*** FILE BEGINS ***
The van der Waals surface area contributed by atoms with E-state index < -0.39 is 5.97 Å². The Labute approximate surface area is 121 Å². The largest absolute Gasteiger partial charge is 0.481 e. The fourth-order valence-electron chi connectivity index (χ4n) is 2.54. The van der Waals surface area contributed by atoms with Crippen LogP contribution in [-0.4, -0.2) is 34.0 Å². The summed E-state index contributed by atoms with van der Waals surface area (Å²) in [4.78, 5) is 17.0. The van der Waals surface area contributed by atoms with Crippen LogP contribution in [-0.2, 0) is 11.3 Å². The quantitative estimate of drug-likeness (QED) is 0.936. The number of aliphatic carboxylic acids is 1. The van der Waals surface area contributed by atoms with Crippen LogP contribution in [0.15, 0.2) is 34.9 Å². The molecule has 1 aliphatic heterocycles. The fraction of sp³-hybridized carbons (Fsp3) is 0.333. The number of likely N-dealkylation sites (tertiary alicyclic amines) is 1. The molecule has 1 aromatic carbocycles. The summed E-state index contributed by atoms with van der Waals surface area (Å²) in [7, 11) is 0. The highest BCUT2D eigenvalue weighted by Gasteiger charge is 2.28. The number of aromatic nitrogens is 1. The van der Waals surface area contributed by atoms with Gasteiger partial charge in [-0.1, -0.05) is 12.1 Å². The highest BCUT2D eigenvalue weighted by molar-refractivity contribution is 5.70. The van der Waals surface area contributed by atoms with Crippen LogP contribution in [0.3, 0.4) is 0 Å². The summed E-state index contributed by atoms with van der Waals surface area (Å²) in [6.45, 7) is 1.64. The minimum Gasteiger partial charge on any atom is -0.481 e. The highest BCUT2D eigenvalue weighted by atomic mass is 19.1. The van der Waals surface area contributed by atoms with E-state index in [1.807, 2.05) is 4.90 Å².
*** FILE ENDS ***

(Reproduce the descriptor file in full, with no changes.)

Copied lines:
The van der Waals surface area contributed by atoms with E-state index < -0.39 is 5.97 Å². The Labute approximate surface area is 121 Å². The largest absolute Gasteiger partial charge is 0.481 e. The fourth-order valence-electron chi connectivity index (χ4n) is 2.54. The van der Waals surface area contributed by atoms with Crippen LogP contribution in [-0.4, -0.2) is 34.0 Å². The summed E-state index contributed by atoms with van der Waals surface area (Å²) in [4.78, 5) is 17.0. The van der Waals surface area contributed by atoms with Crippen LogP contribution in [-0.2, 0) is 11.3 Å². The quantitative estimate of drug-likeness (QED) is 0.936. The number of aliphatic carboxylic acids is 1. The van der Waals surface area contributed by atoms with Crippen LogP contribution in [0.15, 0.2) is 34.9 Å². The molecule has 1 aliphatic heterocycles. The fraction of sp³-hybridized carbons (Fsp3) is 0.333. The number of likely N-dealkylation sites (tertiary alicyclic amines) is 1. The molecule has 1 aromatic carbocycles. The summed E-state index contributed by atoms with van der Waals surface area (Å²) in [7, 11) is 0. The highest BCUT2D eigenvalue weighted by Gasteiger charge is 2.28. The number of aromatic nitrogens is 1. The van der Waals surface area contributed by atoms with Gasteiger partial charge in [-0.1, -0.05) is 12.1 Å². The highest BCUT2D eigenvalue weighted by molar-refractivity contribution is 5.70. The van der Waals surface area contributed by atoms with Crippen LogP contribution in [0.3, 0.4) is 0 Å². The summed E-state index contributed by atoms with van der Waals surface area (Å²) in [6.45, 7) is 1.64. The minimum Gasteiger partial charge on any atom is -0.481 e. The highest BCUT2D eigenvalue weighted by atomic mass is 19.1. The van der Waals surface area contributed by atoms with E-state index in [1.807, 2.05) is 4.90 Å².